9. Analysis of airway secretions in a model of sulfur dioxide induced chronic obstructive pulmonary disease (COPD)

    PubMed Central

    Wagner, Ulrich; Staats, Petra; Fehmann, Hans-Christoph; Fischer, Axel; Welte, Tobias; Groneberg, David A

    2006-01-01

    Hypersecretion and chronic phlegm are major symptoms of chronic obstructive pulmonary disease (COPD) but animal models of COPD with a defined functional hypersecretion have not been established so far. To identify an animal model of combined morphological signs of airway inflammation and functional hypersecretion, rats were continuously exposed to different levels of sulfur dioxide (SO2, 5 ppm, 10 ppm, 20 ppm, 40 ppm, 80 ppm) for 3 (short-term) or 20–25 (long-term) days. Histology revealed a dose-dependent increase in edema formation and inflammatory cell infiltration in short-term-exposed animals. The submucosal edema was replaced by fibrosis after long-term-exposure. The basal secretory activity was only significantly increased in the 20 ppm group. Also, stimulated secretion was significantly increased only after exposure to 20 ppm. BrdU-assays and AgNOR-analysis demonstrated cellular metaplasia and glandular hypertrophy rather than hyperplasia as the underlying morphological correlate of the hypersecretion. In summary, SO2-exposure can lead to characteristic airway remodeling and changes in mucus secretion in rats. As only long-term exposure to 20 ppm leads to a combination of hypersecretion and airway inflammation, only this mode of exposure should be used to mimic human COPD. Concentrations less or higher than 20 ppm or short term exposure do not induce the respiratory symptom of hypersecretion. The present model may be used to characterize the effects of new compounds on mucus secretion in the background of experimental COPD. PMID:16759388

  10. Detecting sulfur dioxide stress in red maple foliage by changes in membrane permeability and ethylene evolution

    SciTech Connect

    Barger, J.H. ); Roberts, B.R.; Schnipke, V.M.

    1989-04-01

    Two-yr-old seedlings of red maple (Acer rubrum L) were exposed to sulfur dioxide (SO{sub 2}) pollution at concentrations of 0, 0.5, 2.0, and 4.0 ppm 8 hr daily for two 3-day periods spaced 3 days apart. Alterations in membrane permeability caused by SO{sub 2} stress were measured by electrolyte leakage of incubated leaf discs, and changes in ethylene biosynthesis were determined by gas chromatography using intact leaves. Ethylene increased 62% as SO{sub 2} concentration changed from 0 to 0.5 ppm, suggesting that ethylene may be a useful indicator for determining the onset of acute SO{sub 2} stress in maple. Membrane permeability was not as sensitive to the onset of SO{sub 2} stress but exhibited incremental changes associated with increasing levels of SO{sub 2}. These data suggest that membrane permeability may serve as a useful index for monitoring changes caused by SO{sub 2} at the cellular level.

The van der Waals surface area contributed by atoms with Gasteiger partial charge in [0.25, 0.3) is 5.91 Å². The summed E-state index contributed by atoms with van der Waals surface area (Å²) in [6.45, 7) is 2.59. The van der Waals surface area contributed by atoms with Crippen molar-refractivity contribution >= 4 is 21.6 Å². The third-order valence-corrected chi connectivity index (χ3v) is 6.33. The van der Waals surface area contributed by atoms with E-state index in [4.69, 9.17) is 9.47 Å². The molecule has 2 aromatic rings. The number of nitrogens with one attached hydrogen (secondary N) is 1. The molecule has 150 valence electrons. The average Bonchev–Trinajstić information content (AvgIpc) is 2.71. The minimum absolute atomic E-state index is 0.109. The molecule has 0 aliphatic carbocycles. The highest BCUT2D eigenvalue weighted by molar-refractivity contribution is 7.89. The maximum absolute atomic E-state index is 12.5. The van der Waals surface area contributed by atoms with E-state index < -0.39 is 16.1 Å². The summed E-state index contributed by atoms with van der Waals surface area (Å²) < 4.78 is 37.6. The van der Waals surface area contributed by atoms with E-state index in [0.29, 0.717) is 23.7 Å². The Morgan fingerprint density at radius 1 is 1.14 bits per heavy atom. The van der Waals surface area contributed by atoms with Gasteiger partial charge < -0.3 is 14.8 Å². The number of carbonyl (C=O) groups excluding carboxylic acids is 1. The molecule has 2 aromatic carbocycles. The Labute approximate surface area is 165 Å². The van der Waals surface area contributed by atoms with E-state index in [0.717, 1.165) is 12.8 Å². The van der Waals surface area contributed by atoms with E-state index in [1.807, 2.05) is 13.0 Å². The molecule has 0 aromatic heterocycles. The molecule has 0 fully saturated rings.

11. Adsorption and reaction of sulfur dioxide on alumina and sodium-impregnated alumina

    SciTech Connect

    Mitchell, M.B.; Sheinker, V.N.; White, M.G.

    1996-05-02

    The adsorption and oxidation of SO{sub 2} on alumina and sodium-impregnated alumina has been examined using thermogravimetric analysis and diffuse reflectance infrared Fourier transform spectroscopy. Sulfur dioxide chemisorbs initially at basic sites to form an adsorbed sulfite, which is quantitatively converted to sulfate on oxidation. It has been observed that at low coverages, nearly 2.6 {mu}mol/m{sup 2}, sodium acts as a promoter for the formation of an adsorbed sulfite and sulfate which have structures similar to those of aluminum sulfite and sulfate, respectively. At higher sodium loadings, a second type of adsorbed SO{sub 2} is formed, similar to sodium sulfite and sulfate. The species with the aluminum sulfate structure appears to be more easily decomposed than does the sodium sulfate species and accounts for the regenerable adsorption capacity. Formation of the sodium sulfate species appears to account for the loss of adsorption capacity as the number of adsorption/regeneration cycles increases. Oxidation of the sulfite form to the sulfate form can occur in the absence of added oxygen, but it is an activated process and begins to occur in measurable amounts at temperatures between 150 and 300{degree}C. Partitioning of adsorbed SO{sub 2} between aluminum and sodium forms is not a function of temperature and depends on only sodium loading. 32 refs., 14 figs., 1 tab.

  12. Removal of sulfur dioxide from flue gas using the sludge sodium humate.

    PubMed

    Zhao, Yu; Hu, Guoxin

    2013-01-01

    This study shows the ability of sodium humate from alkaline treatment sludge on removing sulfur dioxide (SO2) in the simulated flue gas. Experiments were conducted to examine the effect of various operating parameters, like the inlet SO2 concentration or temperature or O2, on the SO2 absorption efficiency and desulfurization time in a lab-scale bubbling reactor. The sludge sodium humate in the supernatant after alkaline sludge treatment shows great performance in SO2 absorption, and such efficiency can be maintained above 98% with 100 mL of this absorption solution at 298 K (flue gas rate of 0.12 m(3)/h). The highest SO2 absorption by 1.63 g SHA-Na is 0.946 mmol in the process, which is translated to 0.037 g SO2 g(-1) SHA-Na. The experimental results indicate that the inlet SO2 concentration slightly influences the SO2 absorption efficiency and significantly influences the desulfurization time. The pH of the absorption solution should be above 3.5 in this process in order to make an effective desulfurization. The products of this process were characterized by Fourier transform infrared spectroscopy and X-ray diffraction. It can be seen that the desulfurization products mainly contain sludge humic acid sediment, which can be used as fertilizer components. PMID:24453875